What a pity that Justin Trudeau’s victory speech had to come after Jean Chrétien and Bob Rae addressed the Liberals gathered in Ottawa to celebrate the end of the leadership race. The contrast was terrible.
The former prime minister embodied political experience and wisdom, and the crowd roared with laughter at his jokes. Mr. Rae, the departing interim leader of the party, exuded maturity and self-confidence. Who knows if the party would be in the same sorry state if the delegates had had the good sense to elect him leader in 2006?
Then this charming young man came on stage, looking like a student in a model Parliament, trying to fit into a suit much too large for him. He delivered in a rather flat tone a speech filled with goodwill and platitudes. It didn’t help that Mr. Trudeau, at the relatively ripe age of 41, looks so much younger.
As he spoke, one couldn’t help thinking about how his father would have sounded on the same podium. And of course the difference was crushing. The allure. The style. The eloquence. The culture. The steely mind. The intellectual authority that even his adversaries admired.
Yes, I know, comparisons are unfair – especially in this case, since Justin Trudeau is more his mother’s son than his father’s. He inherited Margaret Sinclair’s sentimentality and gracious smile, her generosity and her natural ability to connect with people. He is everything his father wasn’t, at least as a public persona. The problem is that, so far, there’s no sign that he has what his father had – leadership and vision.
Still, this doesn’t prevent his more frenetic supporters from heralding the birth of a dynasty. A few months ago, the Toronto Star excitedly pointed out that Justin’s son, Xavier, was born on an “auspicious date,” the 88th anniversary of Pierre Elliott Trudeau’s birth. Xavier for prime minister in 2050?
What’s certain is that Justin Trudeau is blessed with incredibly good luck. Try holding two little kids in your arms, including a rambunctious five-year-old boy, without losing your balance and looking gauche. He did, and the resulting photo was fabulous. Even his wife, who had just rushed to the stage to bring him the children, was perfectly composed and prettier than ever.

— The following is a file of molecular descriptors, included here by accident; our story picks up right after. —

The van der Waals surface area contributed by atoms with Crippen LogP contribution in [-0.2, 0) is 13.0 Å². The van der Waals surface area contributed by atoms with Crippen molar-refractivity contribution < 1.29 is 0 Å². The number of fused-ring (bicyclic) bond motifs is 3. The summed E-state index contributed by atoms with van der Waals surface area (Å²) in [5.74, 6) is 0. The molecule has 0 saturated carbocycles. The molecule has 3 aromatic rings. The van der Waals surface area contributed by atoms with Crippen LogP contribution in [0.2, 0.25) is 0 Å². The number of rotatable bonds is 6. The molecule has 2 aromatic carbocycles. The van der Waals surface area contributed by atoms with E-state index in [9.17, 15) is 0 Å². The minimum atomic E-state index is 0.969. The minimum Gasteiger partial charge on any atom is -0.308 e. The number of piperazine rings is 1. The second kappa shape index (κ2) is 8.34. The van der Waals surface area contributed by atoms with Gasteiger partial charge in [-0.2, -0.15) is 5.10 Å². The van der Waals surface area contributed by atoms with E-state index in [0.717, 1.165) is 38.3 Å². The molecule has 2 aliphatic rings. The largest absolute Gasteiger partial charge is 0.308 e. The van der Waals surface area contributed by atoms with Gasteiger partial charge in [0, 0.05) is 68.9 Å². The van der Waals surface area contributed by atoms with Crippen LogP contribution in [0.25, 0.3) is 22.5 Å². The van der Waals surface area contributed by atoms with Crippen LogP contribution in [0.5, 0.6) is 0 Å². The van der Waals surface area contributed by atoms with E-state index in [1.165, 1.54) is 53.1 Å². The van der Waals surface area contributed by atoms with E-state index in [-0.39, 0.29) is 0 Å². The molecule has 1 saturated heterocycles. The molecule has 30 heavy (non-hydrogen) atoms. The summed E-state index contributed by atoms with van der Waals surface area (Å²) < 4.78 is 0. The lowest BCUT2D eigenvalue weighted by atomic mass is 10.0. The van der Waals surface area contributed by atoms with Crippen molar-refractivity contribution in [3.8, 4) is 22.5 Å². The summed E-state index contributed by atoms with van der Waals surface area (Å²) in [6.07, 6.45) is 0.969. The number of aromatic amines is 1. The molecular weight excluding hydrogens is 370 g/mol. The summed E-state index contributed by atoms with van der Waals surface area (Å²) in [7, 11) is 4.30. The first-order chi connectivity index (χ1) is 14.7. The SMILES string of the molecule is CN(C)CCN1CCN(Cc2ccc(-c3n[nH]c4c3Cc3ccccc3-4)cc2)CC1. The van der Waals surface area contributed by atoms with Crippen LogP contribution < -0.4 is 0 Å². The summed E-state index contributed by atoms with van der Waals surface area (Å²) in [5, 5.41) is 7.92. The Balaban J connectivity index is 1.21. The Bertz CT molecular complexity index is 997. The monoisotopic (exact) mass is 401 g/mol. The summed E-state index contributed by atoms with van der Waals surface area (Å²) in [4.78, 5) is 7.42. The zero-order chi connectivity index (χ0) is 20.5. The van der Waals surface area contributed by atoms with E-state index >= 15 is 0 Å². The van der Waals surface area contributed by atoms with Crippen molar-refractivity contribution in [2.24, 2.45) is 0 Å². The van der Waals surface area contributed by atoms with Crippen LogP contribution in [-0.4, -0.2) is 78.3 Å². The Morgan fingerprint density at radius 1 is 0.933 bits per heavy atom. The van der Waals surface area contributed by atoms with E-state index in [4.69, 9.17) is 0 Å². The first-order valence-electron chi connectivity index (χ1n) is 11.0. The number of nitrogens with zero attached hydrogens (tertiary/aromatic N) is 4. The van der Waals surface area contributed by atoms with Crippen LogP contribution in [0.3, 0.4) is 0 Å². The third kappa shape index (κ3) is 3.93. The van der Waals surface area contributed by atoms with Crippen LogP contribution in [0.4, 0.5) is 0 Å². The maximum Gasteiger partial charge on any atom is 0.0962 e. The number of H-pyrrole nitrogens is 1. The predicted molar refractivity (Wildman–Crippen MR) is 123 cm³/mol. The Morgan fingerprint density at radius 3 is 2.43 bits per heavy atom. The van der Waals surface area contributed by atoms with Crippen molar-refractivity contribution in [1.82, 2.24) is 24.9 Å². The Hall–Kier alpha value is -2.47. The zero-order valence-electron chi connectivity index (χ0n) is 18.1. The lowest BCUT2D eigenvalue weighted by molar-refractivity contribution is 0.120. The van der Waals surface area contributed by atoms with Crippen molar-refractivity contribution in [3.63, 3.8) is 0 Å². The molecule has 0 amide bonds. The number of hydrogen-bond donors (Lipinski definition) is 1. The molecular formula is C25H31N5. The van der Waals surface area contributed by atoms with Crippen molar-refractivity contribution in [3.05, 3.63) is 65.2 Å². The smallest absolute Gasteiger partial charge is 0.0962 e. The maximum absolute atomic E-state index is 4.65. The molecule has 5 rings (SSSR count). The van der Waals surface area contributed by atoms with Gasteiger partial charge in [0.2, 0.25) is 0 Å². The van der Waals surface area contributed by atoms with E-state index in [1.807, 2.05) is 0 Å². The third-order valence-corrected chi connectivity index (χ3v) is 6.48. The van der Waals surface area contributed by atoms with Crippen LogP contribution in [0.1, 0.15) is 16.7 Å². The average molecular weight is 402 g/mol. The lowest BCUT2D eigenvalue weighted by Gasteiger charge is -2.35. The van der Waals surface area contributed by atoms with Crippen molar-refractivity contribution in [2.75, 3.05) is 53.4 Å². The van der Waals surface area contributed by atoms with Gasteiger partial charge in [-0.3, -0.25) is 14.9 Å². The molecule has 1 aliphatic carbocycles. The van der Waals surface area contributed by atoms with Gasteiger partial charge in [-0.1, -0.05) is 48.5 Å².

In his speech, Mr. Trudeau made a special appeal to Quebeckers, urging them to join their fellow Canadians to build a better country. It’s the kind of pitch that Stephen Harper, among others, used to no avail. The new Liberal Leader wisely abstained from flirting with the soft nationalist vote by wading into murky constitutional terrain – his priority is to bring back into the Liberal fold the non-separatist voters lost to the NDP.
Now that he’s finished riding on his family name, he wants to be known by his first name, for what he is. Especially in Quebec as in the West, where Pierre Trudeau left sour memories, he makes a point of distancing himself (with all due respect) from his father on some issues. Will this work?
All we know is that for now, Justin Trudeau raises no hostility in Quebec, just polite indifference. My guess, though, is that many Quebeckers may come to like him, for the simple reason that this young, non-confrontational and hard-working family man is, indeed, likeable. In an era when people are fed up with traditional politicians, Justin Trudeau’s main asset is that he is the very opposite of a traditional politician.